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Lawn & Garden Safety Tips04/28/1999ConsumerAffairs
Each year, about 75 people are killed and about 20,000 are injured on or near riding lawnmowers and garden tractors. One out of every five deaths involves ...
April 28, 1999
It's essential to practice safety and common sense when working in the yard this summer. About 230,000 people are treated in hospital emergency rooms for injuries relating to various lawn and garden tools annually.
Each year, about 75 people are killed and about 20,000 are injured on or near riding lawnmowers and garden tractors. One out of every five deaths involves a child. The U.S. Consumer Product Safety Commission (CPSC) estimates that most of the deaths to children occur when a child is in the path of a moving mower.
"No parent wants their child to be one of these statistics," said CPSC Chairman Ann Brown. "Young children move quickly and are attracted to mowing activity, but they don't understand the dangers it poses. Parents should keep young children away from any outdoor power equipment."
The CPSC safety standard for walk-behind mowers has substantially reduced the number of mower injuries. In addition, CPSC has worked with the industry on a standard for riding mowers to stop the blade if the rider gets off or falls off the seat.
CPSC advises consumers to learn about the hazards of each piece of equipment, and take the following precautions to prevent injuries to children and themselves:
- Children should never be in the yard while you're mowing, and they should never ride on the mower. More than 800 young children get run over or backed over by riding mowers each year. This happens when children fall while being given rides, or when they approach the operating mower.
- Never assume children will remain where you last saw them. Be alert and turn off the mower if children enter the mowing area. Use extra care when backing up or going around corners, shrubs, trees or other obstacles.
- Many children suffer serious burns to their hands and arms when they touch the hot muffler of running or recently running engines. Keep children away from power equipment.
- Be sure you know how to operate the equipment. Know where the controls are and what they do. Make sure the equipment is in proper operating condition and guards or other safety devices have not been removed or disabled.
- Dress appropriately for the job. This includes: sturdy shoes with slip-resistant rubber soles, long pants and long-sleeved shirts, close-fitting clothes, eye protection, heavy gloves, hearing protection when needed, and no jewelry, which can get caught in moving parts.
- Before mowing, walk around the area in which you will be working to remove any objects like sticks, glass, metal, wire, stones and string that could cause injury or damage equipment. Nails and wire are the most hazardous objects thrown by mowers, capable of killing bystanders.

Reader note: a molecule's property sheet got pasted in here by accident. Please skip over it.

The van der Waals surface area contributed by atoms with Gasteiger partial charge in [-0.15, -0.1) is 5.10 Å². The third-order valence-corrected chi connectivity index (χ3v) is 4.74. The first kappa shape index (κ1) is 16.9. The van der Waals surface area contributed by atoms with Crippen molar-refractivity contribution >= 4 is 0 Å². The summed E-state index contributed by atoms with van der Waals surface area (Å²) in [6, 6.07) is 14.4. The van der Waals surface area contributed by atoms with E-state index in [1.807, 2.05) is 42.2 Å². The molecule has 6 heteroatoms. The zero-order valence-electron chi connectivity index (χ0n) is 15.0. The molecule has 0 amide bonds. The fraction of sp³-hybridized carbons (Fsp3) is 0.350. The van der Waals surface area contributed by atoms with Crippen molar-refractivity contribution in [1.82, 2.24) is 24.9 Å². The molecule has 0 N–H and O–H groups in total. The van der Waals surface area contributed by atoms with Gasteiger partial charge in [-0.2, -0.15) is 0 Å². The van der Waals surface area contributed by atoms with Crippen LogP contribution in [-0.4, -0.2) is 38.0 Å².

- Never work with electric power tools in wet or damp conditions. For protection against electrocution, use a ground fault circuit interrupter (GFCI). GFCIs come in several models, including portable plug-in types and as part of some extension cords.
- Be sure that extension cords are in good condition, are rated for outdoor use, and are the proper gauge for the electrical current capacity of the tool.
- Before making adjustments or clearing jams near moving parts, unplug electric tools and disconnect spark plug wires on gasoline-powered tools.
- Be sure that power tools are turned off and made inoperable if they must be left unattended. This will help prevent use by children.
- Handle gasoline carefully. Remember never to fill gas tanks while machinery is operating or when equipment is still hot. Do not fuel equipment indoors. Wipe up spills. Store gas in an approved container away from the house. Finally, never smoke or use any type of flame around gasoline.
Lawn Boy Recall Reminder04/28/1999ConsumerAffairs
ConsumerAffairs.Com. Lawn Boy Lawn-Mowers Recalled....
WASHINGTON, D.C., April 28, 1999
-- It's lawn-mowing time again in much of the country, and the U.S. Consumer Product Safety Commission (CPSC), and Toro Co., of Bloomington, Minn., are reminding consumers of the cooperative recall of approximately 78,000 Lawn-Boy power mowers, announced in January.
Interference with the mower's mulching fan can cause the mower blade to crack and break off. Broken pieces of the blade can be propelled from underneath the mower, possibly injuring the operator or a bystander.
Toro has received one report of a consumer who was struck on the ankle by a piece of a broken mower blade while mowing, resulting in a bruised tendon.
The recalled Lawn-Boy Silver Series, Four Cycle, walk-behind, 21-inch power mowers have the following model and serial numbers, which are printed on a decal on the right rear of the mower:
|Model Numbers||Serial Number Ranges|
Lawn-Boy Dealers and mass merchant retail outlets, including Sears, Lowe's and the Home Depot, sold these mowers from January 1997 through November 1998 for between $280 and $400.
Consumers should immediately stop using these recalled mowers until they are repaired. Consumers with these recalled mowers can have the repair performed for free at their local Lawn-Boy service dealer. To locate the nearest Lawn-Boy service dealer or for more information, consumers should call Lawn-Boy at (800) 444-8676 between 7:30 a.m. and 4:30 p.m. CDT Monday through Friday, or go to their website at http://www.lawnboy.com.
Mowers currently being sold have been corrected.